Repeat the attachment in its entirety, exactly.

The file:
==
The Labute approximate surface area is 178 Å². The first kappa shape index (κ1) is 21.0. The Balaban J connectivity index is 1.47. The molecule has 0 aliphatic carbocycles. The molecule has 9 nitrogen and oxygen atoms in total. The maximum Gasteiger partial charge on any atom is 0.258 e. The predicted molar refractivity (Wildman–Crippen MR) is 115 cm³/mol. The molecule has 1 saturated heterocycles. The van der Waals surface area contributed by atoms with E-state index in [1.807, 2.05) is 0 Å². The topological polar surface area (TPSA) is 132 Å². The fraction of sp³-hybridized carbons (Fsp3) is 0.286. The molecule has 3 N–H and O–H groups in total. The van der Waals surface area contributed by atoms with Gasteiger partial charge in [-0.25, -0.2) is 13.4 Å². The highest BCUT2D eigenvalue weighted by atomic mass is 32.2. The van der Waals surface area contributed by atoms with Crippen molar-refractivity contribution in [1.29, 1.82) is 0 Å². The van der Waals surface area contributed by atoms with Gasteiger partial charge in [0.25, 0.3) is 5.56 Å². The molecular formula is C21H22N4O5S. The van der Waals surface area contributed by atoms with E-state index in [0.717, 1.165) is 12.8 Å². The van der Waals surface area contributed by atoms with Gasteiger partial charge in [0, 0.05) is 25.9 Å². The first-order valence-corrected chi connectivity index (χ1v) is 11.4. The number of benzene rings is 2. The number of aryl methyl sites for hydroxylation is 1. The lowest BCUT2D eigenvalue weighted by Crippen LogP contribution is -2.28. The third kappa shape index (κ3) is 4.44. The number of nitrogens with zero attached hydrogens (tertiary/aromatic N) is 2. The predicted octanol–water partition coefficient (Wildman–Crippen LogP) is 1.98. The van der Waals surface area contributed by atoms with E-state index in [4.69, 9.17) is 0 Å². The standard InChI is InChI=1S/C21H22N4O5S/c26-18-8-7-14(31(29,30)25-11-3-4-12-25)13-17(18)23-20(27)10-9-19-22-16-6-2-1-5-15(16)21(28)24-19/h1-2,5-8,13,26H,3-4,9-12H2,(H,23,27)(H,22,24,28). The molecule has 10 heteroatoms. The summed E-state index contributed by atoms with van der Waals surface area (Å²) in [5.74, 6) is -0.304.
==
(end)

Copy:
The Labute approximate surface area is 178 Å². The first kappa shape index (κ1) is 21.0. The Balaban J connectivity index is 1.47. The molecule has 0 aliphatic carbocycles. The molecule has 9 nitrogen and oxygen atoms in total. The maximum Gasteiger partial charge on any atom is 0.258 e. The predicted molar refractivity (Wildman–Crippen MR) is 115 cm³/mol. The molecule has 1 saturated heterocycles. The van der Waals surface area contributed by atoms with E-state index in [1.807, 2.05) is 0 Å². The topological polar surface area (TPSA) is 132 Å². The fraction of sp³-hybridized carbons (Fsp3) is 0.286. The molecule has 3 N–H and O–H groups in total. The van der Waals surface area contributed by atoms with Gasteiger partial charge in [-0.25, -0.2) is 13.4 Å². The highest BCUT2D eigenvalue weighted by atomic mass is 32.2. The van der Waals surface area contributed by atoms with Crippen molar-refractivity contribution in [1.29, 1.82) is 0 Å². The van der Waals surface area contributed by atoms with Gasteiger partial charge in [0.25, 0.3) is 5.56 Å². The molecular formula is C21H22N4O5S. The van der Waals surface area contributed by atoms with E-state index in [0.717, 1.165) is 12.8 Å². The van der Waals surface area contributed by atoms with Gasteiger partial charge in [0, 0.05) is 25.9 Å². The first-order valence-corrected chi connectivity index (χ1v) is 11.4. The number of benzene rings is 2. The number of aryl methyl sites for hydroxylation is 1. The lowest BCUT2D eigenvalue weighted by Crippen LogP contribution is -2.28. The third kappa shape index (κ3) is 4.44. The number of nitrogens with zero attached hydrogens (tertiary/aromatic N) is 2. The predicted octanol–water partition coefficient (Wildman–Crippen LogP) is 1.98. The van der Waals surface area contributed by atoms with E-state index in [4.69, 9.17) is 0 Å². The standard InChI is InChI=1S/C21H22N4O5S/c26-18-8-7-14(31(29,30)25-11-3-4-12-25)13-17(18)23-20(27)10-9-19-22-16-6-2-1-5-15(16)21(28)24-19/h1-2,5-8,13,26H,3-4,9-12H2,(H,23,27)(H,22,24,28). The molecule has 10 heteroatoms. The summed E-state index contributed by atoms with van der Waals surface area (Å²) in [5.74, 6) is -0.304.